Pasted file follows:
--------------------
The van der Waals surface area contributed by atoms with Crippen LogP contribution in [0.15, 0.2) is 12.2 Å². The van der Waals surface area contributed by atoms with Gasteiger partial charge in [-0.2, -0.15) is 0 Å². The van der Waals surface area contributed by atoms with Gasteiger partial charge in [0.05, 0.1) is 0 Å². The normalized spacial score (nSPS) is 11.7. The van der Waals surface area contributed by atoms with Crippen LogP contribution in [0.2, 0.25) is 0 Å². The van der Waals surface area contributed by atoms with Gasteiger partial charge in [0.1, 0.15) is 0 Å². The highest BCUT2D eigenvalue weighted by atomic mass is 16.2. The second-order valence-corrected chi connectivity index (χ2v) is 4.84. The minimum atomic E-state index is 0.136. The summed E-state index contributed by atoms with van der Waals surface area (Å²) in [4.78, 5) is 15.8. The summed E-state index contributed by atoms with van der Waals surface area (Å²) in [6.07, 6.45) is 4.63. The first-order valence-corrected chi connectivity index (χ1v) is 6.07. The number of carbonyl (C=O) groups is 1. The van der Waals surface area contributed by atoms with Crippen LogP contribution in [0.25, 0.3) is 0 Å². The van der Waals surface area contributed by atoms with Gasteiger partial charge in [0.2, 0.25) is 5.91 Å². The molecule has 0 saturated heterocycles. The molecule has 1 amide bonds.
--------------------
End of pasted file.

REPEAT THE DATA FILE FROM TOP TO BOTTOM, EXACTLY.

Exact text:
The van der Waals surface area contributed by atoms with Crippen LogP contribution in [0.15, 0.2) is 12.2 Å². The van der Waals surface area contributed by atoms with Gasteiger partial charge in [-0.2, -0.15) is 0 Å². The van der Waals surface area contributed by atoms with Gasteiger partial charge in [0.05, 0.1) is 0 Å². The normalized spacial score (nSPS) is 11.7. The van der Waals surface area contributed by atoms with Crippen LogP contribution in [0.2, 0.25) is 0 Å². The van der Waals surface area contributed by atoms with Gasteiger partial charge in [0.1, 0.15) is 0 Å². The highest BCUT2D eigenvalue weighted by atomic mass is 16.2. The second-order valence-corrected chi connectivity index (χ2v) is 4.84. The minimum atomic E-state index is 0.136. The summed E-state index contributed by atoms with van der Waals surface area (Å²) in [4.78, 5) is 15.8. The summed E-state index contributed by atoms with van der Waals surface area (Å²) in [6.07, 6.45) is 4.63. The first-order valence-corrected chi connectivity index (χ1v) is 6.07. The number of carbonyl (C=O) groups is 1. The van der Waals surface area contributed by atoms with Crippen LogP contribution in [0.25, 0.3) is 0 Å². The van der Waals surface area contributed by atoms with Gasteiger partial charge in [0.2, 0.25) is 5.91 Å². The molecule has 0 saturated heterocycles. The molecule has 1 amide bonds.